44. Bandaru VVR, McArthur JC, Sacktor N, Cutler RG, Knapp EL, Mattson MP, et al. Associative and predictive biomarkers of dementia in HIV-1-infected patients. Neurology 2007; 68:1481–1487.
45. Wiederin J, Rozek W, Duan F, Ciborowski P. Biomarkers of HIV-1 associated dementia: proteomic investigation of sera. Proteome Sci 2009; 7:8.
46. Conant K, McArthur JC, Griffin DE, Sjulson L, Wahl LM, Irani DN. Cerebrospinal fluid levels of MMP-2, 7, and 9 are elevated in association with human immunodeficiency virus dementia. Ann Neurol 1999; 46:391–398.
47. Schouten J, Cinque P, Gisslen M, Reiss P, Portegies P. HIV-1 infection and cognitive impairment in the cART era: a review. AIDS 2011; 25:561–575.
48. Brown A, Islam T, Adams R, Nerle S, Kamara M, Eger C, et al. Osteopontin enhances HIV replication and is increased in the brain and cerebrospinal fluid of HIV-infected individuals. J Neurovirol 2011; 17:382–392.
49. Fischer-Smith T, Croul S, Sverstiuk a E, Capini C, L’Heureux D, Régulier EG, et al. CNS invasion by CD14+/CD16+ peripheral blood-derived monocytes in HIV dementia: perivascular accumulation and reservoir of HIV infection. J Neurovirol 2001; 7:528–541.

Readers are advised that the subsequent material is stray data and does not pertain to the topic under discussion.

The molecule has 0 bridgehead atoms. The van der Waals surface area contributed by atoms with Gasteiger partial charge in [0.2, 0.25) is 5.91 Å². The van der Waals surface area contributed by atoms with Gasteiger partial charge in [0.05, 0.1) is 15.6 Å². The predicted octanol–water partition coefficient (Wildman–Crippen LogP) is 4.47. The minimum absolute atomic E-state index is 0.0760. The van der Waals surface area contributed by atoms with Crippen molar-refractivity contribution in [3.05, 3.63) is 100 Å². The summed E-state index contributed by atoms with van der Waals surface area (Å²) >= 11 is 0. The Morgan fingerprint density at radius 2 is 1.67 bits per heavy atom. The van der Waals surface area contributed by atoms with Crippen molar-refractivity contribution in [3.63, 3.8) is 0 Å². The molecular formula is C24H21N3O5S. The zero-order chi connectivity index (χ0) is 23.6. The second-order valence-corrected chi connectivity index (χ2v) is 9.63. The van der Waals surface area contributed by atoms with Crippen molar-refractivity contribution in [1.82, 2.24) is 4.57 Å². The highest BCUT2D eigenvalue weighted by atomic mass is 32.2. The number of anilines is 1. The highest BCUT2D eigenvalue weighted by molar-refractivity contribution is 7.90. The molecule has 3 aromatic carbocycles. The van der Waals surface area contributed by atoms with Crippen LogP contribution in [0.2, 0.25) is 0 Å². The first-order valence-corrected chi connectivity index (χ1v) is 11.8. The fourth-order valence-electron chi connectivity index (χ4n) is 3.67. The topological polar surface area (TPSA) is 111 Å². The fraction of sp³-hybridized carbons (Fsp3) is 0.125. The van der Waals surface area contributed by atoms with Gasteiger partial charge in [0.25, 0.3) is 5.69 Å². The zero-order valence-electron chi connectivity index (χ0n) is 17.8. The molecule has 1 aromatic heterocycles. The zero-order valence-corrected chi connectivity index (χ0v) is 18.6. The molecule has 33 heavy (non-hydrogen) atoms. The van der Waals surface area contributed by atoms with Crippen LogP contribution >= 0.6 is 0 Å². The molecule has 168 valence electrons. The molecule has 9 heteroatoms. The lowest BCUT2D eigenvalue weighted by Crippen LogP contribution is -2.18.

50. Pulliam L, Sun B, Rempel H. Invasive chronic inflammatory monocyte phenotype in subjects with high HIV-1 viral load. J Neuroimmunol 2004; 157:93–98.
51. Ancuta P, Liu K-Y, Misra V, Wacleche VS, Gosselin A, Zhou X, et al. Transcriptional profiling reveals developmental relationship and distinct biological functions of CD16+ and CD16− monocyte subsets. BMC Genomics 2009; 10:403.
52. Gartner S. HIV infection and dementia. Science 2000; 287:602–604.
53. Luo X, Carlson Ka, Wojna V, Mayo R, Biskup TM, Stoner J, et al. Macrophage proteomic fingerprinting predicts HIV-1-associated cognitive impairment. Neurology 2003; 60:1931–1937.
54. Velazquez I, Plaud M, Wojna V, Skolasky R, Laspiur JP, Meléndez LM. Antioxidant enzyme dysfunction in monocytes and CSF of Hispanic women with HIV-associated cognitive impairment. J Neuroimmunol 2009; 206:106–111.
55. Meléndez LM, Colon K, Rivera L, Rodriguez-Franco E, Toro-Nieves D. Proteomic analysis of HIV-infected macrophages. J Neuroimmune Pharmacol 2011; 6:89–106.
This article has been cited 1 time(s).
Plos OneHIV DNA Reservoir Increases Risk for Cognitive Disorders in cART-Naive PatientsPlos One
cathepsin B; cerebrospinal fluid; cystatin B; cystatin C; HIV-1-associated neurocognitive disorders; HIV-1; monocytes; plasma
© 2013 Lippincott Williams & Wilkins, Inc.
Highlight selected keywords in the article text.